Chinese Premier Wen Jiabao (R Front) embraces Wang Shichen, a 12-year-old primary school pupil of grade six, when he inspects the resettlement at Meirui Textile Company in Mianyang, a city in quake-hit southwest China's Sichuan Province, June 6, 2008.
Chinese Premier Wen Jiabao on Saturday visited with some earthquake survivors who had resettled in public camps in Sichuan Province's Mianyang City.
For refugees staying in low-lying lands in the southwest Chinese province, they were also at threat from the huge "quake lakes" bursting their banks.
The 8.0-magnitude tremor on May 12, which had claimed at least 69,134 lives to date, had created the threatening 200 million cubic meter Tangjiashan quake lake which overlooks Mianyang, about 70 meters above the city.
The local government is currently relocating more than 210,000 people to safer grounds.
In his third visit to the province since the quake, Wen said ina camp harboring hundreds of the quake homeless, "I hope you would understand our efforts to resettle you away from your home to a relatively safe place because the swelling quake lake is so dangerous."
"Yes, we understand," the locals replied.
"We are trying all out to drain the quake lake in accordance with our contingency plans but anything could happen under such complicated climatic, geologic and environmental conditions," Wen said.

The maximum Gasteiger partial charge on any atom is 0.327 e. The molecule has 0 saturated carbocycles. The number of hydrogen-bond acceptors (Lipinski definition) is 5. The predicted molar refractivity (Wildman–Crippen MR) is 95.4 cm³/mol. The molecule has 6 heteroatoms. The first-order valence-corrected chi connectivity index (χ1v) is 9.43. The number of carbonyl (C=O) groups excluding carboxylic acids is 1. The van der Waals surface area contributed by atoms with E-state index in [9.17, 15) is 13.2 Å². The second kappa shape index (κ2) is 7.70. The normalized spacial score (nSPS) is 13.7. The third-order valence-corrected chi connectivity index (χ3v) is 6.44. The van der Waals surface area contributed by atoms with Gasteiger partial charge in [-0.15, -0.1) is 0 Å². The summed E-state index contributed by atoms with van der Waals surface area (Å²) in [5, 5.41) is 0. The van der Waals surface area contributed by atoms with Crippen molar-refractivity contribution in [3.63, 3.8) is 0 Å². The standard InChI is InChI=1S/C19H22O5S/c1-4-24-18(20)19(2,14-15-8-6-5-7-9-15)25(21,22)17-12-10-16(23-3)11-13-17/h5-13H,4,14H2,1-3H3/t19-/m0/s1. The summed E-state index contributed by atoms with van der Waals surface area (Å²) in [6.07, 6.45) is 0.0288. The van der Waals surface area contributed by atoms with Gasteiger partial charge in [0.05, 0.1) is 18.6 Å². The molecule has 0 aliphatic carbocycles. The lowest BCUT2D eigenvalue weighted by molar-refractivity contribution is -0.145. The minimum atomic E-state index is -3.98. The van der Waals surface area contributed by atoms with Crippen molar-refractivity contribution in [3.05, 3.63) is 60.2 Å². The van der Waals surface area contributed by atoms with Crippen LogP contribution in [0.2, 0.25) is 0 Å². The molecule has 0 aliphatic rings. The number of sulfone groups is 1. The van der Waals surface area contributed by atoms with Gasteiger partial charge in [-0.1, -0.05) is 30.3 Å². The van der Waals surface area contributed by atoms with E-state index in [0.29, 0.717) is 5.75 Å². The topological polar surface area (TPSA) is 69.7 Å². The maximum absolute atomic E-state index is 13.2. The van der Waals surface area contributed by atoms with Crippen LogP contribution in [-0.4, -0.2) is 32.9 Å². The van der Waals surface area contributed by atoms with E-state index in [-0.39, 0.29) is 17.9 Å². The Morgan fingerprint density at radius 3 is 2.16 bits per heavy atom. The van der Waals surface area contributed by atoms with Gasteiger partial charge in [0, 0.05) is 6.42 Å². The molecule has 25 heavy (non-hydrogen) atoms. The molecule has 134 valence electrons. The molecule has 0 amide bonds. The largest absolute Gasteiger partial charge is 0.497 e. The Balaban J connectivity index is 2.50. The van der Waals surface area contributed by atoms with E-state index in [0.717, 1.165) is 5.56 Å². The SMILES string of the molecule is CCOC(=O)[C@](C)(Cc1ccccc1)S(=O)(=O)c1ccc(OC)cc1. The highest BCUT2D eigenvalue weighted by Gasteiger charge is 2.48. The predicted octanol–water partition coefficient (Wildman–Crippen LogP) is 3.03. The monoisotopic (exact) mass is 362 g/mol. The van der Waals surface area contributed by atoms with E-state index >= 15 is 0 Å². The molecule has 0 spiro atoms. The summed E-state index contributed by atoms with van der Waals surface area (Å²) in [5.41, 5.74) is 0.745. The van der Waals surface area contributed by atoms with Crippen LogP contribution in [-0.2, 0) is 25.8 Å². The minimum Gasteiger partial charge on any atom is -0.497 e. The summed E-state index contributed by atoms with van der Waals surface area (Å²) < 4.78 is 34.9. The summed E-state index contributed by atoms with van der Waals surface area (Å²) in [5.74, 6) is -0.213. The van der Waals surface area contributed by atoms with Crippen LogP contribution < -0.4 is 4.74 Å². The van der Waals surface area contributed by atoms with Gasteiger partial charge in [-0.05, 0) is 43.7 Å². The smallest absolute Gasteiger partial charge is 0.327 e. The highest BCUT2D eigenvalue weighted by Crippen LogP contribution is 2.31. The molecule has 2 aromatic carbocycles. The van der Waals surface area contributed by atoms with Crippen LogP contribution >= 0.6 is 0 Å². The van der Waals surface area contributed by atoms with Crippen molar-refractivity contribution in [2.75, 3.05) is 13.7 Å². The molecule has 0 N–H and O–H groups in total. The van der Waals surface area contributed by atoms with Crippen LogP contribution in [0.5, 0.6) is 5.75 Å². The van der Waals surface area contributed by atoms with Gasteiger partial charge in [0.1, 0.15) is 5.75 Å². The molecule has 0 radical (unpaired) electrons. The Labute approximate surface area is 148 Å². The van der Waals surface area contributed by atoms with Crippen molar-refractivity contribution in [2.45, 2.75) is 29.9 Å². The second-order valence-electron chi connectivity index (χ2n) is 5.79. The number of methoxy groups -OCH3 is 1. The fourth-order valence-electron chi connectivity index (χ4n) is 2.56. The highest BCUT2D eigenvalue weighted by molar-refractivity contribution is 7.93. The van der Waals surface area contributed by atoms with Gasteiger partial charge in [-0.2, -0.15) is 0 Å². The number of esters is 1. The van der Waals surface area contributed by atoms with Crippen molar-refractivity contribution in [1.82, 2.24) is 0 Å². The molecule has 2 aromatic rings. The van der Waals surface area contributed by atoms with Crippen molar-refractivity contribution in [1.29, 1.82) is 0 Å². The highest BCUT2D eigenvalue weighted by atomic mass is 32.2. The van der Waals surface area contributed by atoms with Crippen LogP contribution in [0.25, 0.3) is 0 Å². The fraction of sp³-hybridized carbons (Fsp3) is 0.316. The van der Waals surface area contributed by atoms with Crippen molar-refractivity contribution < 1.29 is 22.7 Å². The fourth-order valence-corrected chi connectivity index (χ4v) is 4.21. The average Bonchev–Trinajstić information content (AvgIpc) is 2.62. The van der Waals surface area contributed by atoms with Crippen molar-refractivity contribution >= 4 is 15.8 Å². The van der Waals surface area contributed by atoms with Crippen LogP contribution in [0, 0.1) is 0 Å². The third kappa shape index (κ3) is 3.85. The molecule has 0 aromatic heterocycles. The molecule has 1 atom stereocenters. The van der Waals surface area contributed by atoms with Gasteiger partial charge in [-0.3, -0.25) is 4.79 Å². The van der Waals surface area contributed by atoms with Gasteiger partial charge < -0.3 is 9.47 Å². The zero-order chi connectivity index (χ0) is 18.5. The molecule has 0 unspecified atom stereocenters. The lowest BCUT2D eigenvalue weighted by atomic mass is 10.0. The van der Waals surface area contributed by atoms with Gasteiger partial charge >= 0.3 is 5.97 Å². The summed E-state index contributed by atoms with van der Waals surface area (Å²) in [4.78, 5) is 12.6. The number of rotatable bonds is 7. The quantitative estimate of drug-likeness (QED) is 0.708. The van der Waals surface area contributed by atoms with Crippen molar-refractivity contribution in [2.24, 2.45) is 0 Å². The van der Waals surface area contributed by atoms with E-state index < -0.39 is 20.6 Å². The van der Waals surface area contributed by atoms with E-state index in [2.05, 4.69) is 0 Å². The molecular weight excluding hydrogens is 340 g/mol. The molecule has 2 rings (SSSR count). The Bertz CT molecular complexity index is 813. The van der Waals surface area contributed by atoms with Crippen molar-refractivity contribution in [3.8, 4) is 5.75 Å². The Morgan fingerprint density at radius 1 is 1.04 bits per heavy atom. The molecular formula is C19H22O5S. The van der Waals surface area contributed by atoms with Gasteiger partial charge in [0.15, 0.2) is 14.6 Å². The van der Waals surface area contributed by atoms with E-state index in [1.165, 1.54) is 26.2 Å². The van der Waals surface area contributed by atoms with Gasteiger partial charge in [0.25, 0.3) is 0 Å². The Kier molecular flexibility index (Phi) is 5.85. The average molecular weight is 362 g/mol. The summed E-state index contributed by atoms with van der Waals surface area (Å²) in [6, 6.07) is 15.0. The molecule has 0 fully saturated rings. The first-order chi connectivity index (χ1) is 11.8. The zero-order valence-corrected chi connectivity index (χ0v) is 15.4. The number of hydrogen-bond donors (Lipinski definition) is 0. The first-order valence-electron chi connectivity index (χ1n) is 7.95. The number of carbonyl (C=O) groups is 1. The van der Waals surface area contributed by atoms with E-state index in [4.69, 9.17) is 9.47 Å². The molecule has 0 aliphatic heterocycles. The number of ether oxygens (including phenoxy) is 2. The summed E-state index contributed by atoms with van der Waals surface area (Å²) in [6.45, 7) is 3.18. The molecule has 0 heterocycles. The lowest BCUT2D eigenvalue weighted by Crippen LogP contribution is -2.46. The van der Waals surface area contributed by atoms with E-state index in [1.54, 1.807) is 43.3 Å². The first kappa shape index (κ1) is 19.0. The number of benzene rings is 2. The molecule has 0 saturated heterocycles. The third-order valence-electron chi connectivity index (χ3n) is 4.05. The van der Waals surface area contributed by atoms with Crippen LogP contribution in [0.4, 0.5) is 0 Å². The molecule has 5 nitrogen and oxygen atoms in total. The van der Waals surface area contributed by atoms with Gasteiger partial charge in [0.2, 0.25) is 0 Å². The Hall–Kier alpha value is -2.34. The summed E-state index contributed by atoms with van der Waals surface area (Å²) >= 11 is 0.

"We appreciate all your efforts and cooperation with the government to defuse this time bomb."
"We are grateful to you, Mr Premier," 60-year-old villager Wu Xiaofeng said.
"The priority of our resettlement task is to make sure everyone will be safe," Wen replied.
"You visited Sichuan thrice, and you should take good care of yourself," a young man chimed in.
"It's my duty," Wen said. "I'm less unsettling after hearing your consideration. I'm afraid people suffering from so much might become jittery and impatient. Are you?" he asked.
"It's okay," one woman replied.
"This is a massive disaster to not only the nation, but also to everyone here," he said.
Wen then walked into a makeshift police station to ask the officers to be extra alert while patrolling the residence camps at this unusual time.
After shaking hands with an old woman who was sitting on the lower part of a bunk-bed in a big tent, Wen asked whether she felt uncomfortable staying with others.
Showing consideration for others, 87-year-old Mao Fengying said, "Rescue workers from the armed forces are really exhausted. They need better living conditions in the tents."
Touched by this request, Wen then passionately asked the armed forces commanders to improve the living conditions of soldiers.
He then bid farewell to Mao to leave for the next site.
Twelve-year-old Wang Shichen raised a question for Wen. "How long do we have to stay here and when shall we go back home?"
"I think you might go (home) after the drainage," he said.
"Could I hug you?" the boy said after his question. Wen hugged him immediately.
At a temporary retirement home in the camp, Wen greeted 100-year-old Chen Jiazhen. "You would work hard," the centurion told Wen. "Of course, I will," the premier responded with sincerity.
Seeing an old man writing a letter of gratitude to the armed forces rescuers and volunteers, Wen said he was also willing to write some words.
"Respect and strength," he wrote on the reverse side of the old man's letter.
(Xinhua News Agency June 7, 2008)